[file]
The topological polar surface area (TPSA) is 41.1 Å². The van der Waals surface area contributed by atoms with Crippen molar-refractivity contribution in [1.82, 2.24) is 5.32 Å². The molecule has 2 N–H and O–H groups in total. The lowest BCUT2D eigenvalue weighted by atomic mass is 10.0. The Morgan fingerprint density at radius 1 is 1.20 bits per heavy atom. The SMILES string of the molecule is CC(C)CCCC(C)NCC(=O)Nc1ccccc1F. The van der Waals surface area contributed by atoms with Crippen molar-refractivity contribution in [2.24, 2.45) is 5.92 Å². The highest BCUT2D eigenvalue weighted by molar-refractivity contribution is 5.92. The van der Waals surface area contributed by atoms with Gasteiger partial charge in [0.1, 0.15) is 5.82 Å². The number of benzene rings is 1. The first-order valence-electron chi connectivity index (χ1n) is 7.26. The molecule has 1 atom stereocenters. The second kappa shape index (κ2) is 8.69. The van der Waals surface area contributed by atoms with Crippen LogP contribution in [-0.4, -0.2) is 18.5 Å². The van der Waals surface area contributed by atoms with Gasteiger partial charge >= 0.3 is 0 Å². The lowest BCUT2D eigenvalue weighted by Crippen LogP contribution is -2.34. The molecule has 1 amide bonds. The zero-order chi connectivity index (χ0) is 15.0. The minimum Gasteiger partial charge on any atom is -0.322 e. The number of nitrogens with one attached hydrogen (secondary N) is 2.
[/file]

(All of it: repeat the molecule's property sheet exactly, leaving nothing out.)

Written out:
The topological polar surface area (TPSA) is 41.1 Å². The van der Waals surface area contributed by atoms with Crippen molar-refractivity contribution in [1.82, 2.24) is 5.32 Å². The molecule has 2 N–H and O–H groups in total. The lowest BCUT2D eigenvalue weighted by atomic mass is 10.0. The Morgan fingerprint density at radius 1 is 1.20 bits per heavy atom. The SMILES string of the molecule is CC(C)CCCC(C)NCC(=O)Nc1ccccc1F. The van der Waals surface area contributed by atoms with Crippen molar-refractivity contribution in [2.24, 2.45) is 5.92 Å². The highest BCUT2D eigenvalue weighted by molar-refractivity contribution is 5.92. The van der Waals surface area contributed by atoms with Gasteiger partial charge in [0.1, 0.15) is 5.82 Å². The number of benzene rings is 1. The first-order valence-electron chi connectivity index (χ1n) is 7.26. The molecule has 1 atom stereocenters. The second kappa shape index (κ2) is 8.69. The van der Waals surface area contributed by atoms with Crippen LogP contribution in [-0.4, -0.2) is 18.5 Å². The van der Waals surface area contributed by atoms with Gasteiger partial charge >= 0.3 is 0 Å². The lowest BCUT2D eigenvalue weighted by Crippen LogP contribution is -2.34. The molecule has 1 amide bonds. The zero-order chi connectivity index (χ0) is 15.0. The minimum Gasteiger partial charge on any atom is -0.322 e. The number of nitrogens with one attached hydrogen (secondary N) is 2.